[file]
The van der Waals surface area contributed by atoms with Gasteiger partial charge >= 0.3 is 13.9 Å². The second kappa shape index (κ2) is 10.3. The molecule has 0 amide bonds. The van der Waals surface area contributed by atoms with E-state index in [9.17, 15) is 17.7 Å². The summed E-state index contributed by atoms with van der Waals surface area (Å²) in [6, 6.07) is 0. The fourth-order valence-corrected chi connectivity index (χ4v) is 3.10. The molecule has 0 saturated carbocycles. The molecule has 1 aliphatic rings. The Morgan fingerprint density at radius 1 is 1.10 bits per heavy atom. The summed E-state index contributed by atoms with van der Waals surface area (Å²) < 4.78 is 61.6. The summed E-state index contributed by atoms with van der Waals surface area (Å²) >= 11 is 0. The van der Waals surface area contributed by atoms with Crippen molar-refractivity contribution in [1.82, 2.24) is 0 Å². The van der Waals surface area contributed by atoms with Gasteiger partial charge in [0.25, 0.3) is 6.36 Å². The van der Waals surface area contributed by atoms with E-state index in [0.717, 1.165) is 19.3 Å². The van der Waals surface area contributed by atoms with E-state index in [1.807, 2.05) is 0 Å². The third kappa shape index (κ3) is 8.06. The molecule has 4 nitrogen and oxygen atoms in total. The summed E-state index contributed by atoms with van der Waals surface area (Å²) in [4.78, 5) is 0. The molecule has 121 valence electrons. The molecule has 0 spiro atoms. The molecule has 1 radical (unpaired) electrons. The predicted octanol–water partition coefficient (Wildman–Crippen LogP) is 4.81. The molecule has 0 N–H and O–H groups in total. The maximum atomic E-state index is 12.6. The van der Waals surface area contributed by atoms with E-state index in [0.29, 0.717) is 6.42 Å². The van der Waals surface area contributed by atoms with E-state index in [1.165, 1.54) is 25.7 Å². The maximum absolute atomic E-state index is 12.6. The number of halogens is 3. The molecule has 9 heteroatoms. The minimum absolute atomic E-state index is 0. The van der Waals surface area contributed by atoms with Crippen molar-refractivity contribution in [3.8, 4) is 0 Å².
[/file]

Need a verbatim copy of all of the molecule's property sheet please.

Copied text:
The van der Waals surface area contributed by atoms with Gasteiger partial charge >= 0.3 is 13.9 Å². The second kappa shape index (κ2) is 10.3. The molecule has 0 amide bonds. The van der Waals surface area contributed by atoms with E-state index in [9.17, 15) is 17.7 Å². The summed E-state index contributed by atoms with van der Waals surface area (Å²) in [6, 6.07) is 0. The fourth-order valence-corrected chi connectivity index (χ4v) is 3.10. The molecule has 0 saturated carbocycles. The molecule has 1 aliphatic rings. The Morgan fingerprint density at radius 1 is 1.10 bits per heavy atom. The summed E-state index contributed by atoms with van der Waals surface area (Å²) < 4.78 is 61.6. The summed E-state index contributed by atoms with van der Waals surface area (Å²) >= 11 is 0. The van der Waals surface area contributed by atoms with Crippen molar-refractivity contribution in [1.82, 2.24) is 0 Å². The van der Waals surface area contributed by atoms with Gasteiger partial charge in [0.25, 0.3) is 6.36 Å². The van der Waals surface area contributed by atoms with E-state index in [0.717, 1.165) is 19.3 Å². The van der Waals surface area contributed by atoms with E-state index in [1.807, 2.05) is 0 Å². The third kappa shape index (κ3) is 8.06. The molecule has 4 nitrogen and oxygen atoms in total. The summed E-state index contributed by atoms with van der Waals surface area (Å²) in [4.78, 5) is 0. The molecule has 121 valence electrons. The molecule has 0 spiro atoms. The molecule has 1 radical (unpaired) electrons. The predicted octanol–water partition coefficient (Wildman–Crippen LogP) is 4.81. The molecule has 0 N–H and O–H groups in total. The maximum atomic E-state index is 12.6. The van der Waals surface area contributed by atoms with E-state index in [0.29, 0.717) is 6.42 Å². The van der Waals surface area contributed by atoms with E-state index in [1.165, 1.54) is 25.7 Å². The maximum absolute atomic E-state index is 12.6. The number of halogens is 3. The molecule has 9 heteroatoms. The minimum absolute atomic E-state index is 0. The van der Waals surface area contributed by atoms with Crippen molar-refractivity contribution in [3.8, 4) is 0 Å².